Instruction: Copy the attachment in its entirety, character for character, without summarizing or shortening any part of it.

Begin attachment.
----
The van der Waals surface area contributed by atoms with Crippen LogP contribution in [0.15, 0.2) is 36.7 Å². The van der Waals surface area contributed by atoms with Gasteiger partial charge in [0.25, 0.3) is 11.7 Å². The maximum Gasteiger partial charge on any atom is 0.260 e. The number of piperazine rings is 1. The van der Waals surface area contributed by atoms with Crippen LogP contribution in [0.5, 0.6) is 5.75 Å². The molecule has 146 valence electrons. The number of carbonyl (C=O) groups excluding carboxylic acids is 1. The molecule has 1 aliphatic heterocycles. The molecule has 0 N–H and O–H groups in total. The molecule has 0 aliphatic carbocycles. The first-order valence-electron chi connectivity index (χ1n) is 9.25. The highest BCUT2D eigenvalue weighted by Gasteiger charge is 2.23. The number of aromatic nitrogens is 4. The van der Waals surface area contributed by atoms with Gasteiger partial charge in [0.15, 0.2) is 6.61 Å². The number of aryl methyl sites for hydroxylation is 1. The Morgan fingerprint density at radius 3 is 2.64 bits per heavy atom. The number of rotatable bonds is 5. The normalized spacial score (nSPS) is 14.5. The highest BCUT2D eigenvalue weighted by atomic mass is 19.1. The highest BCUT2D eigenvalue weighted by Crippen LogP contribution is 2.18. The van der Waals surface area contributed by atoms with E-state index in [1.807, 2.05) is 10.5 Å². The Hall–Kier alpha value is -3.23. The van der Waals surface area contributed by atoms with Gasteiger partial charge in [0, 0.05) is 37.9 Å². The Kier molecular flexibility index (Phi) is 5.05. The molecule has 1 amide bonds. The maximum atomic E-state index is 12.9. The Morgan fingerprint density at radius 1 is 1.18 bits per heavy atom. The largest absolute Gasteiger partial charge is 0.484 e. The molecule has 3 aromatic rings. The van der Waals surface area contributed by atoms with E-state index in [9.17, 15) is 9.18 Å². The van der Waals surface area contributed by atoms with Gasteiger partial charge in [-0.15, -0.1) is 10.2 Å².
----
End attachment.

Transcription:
The van der Waals surface area contributed by atoms with Crippen LogP contribution in [0.15, 0.2) is 36.7 Å². The van der Waals surface area contributed by atoms with Gasteiger partial charge in [0.25, 0.3) is 11.7 Å². The maximum Gasteiger partial charge on any atom is 0.260 e. The number of piperazine rings is 1. The van der Waals surface area contributed by atoms with Crippen LogP contribution in [0.5, 0.6) is 5.75 Å². The molecule has 146 valence electrons. The number of carbonyl (C=O) groups excluding carboxylic acids is 1. The molecule has 1 aliphatic heterocycles. The molecule has 0 N–H and O–H groups in total. The molecule has 0 aliphatic carbocycles. The first-order valence-electron chi connectivity index (χ1n) is 9.25. The highest BCUT2D eigenvalue weighted by Gasteiger charge is 2.23. The number of aromatic nitrogens is 4. The van der Waals surface area contributed by atoms with Gasteiger partial charge in [0.15, 0.2) is 6.61 Å². The number of aryl methyl sites for hydroxylation is 1. The Morgan fingerprint density at radius 3 is 2.64 bits per heavy atom. The number of rotatable bonds is 5. The normalized spacial score (nSPS) is 14.5. The highest BCUT2D eigenvalue weighted by atomic mass is 19.1. The highest BCUT2D eigenvalue weighted by Crippen LogP contribution is 2.18. The van der Waals surface area contributed by atoms with E-state index in [1.807, 2.05) is 10.5 Å². The Hall–Kier alpha value is -3.23. The van der Waals surface area contributed by atoms with Gasteiger partial charge in [0, 0.05) is 37.9 Å². The Kier molecular flexibility index (Phi) is 5.05. The molecule has 1 amide bonds. The maximum atomic E-state index is 12.9. The Morgan fingerprint density at radius 1 is 1.18 bits per heavy atom. The largest absolute Gasteiger partial charge is 0.484 e. The molecule has 3 aromatic rings. The van der Waals surface area contributed by atoms with E-state index in [9.17, 15) is 9.18 Å². The van der Waals surface area contributed by atoms with Gasteiger partial charge in [-0.15, -0.1) is 10.2 Å².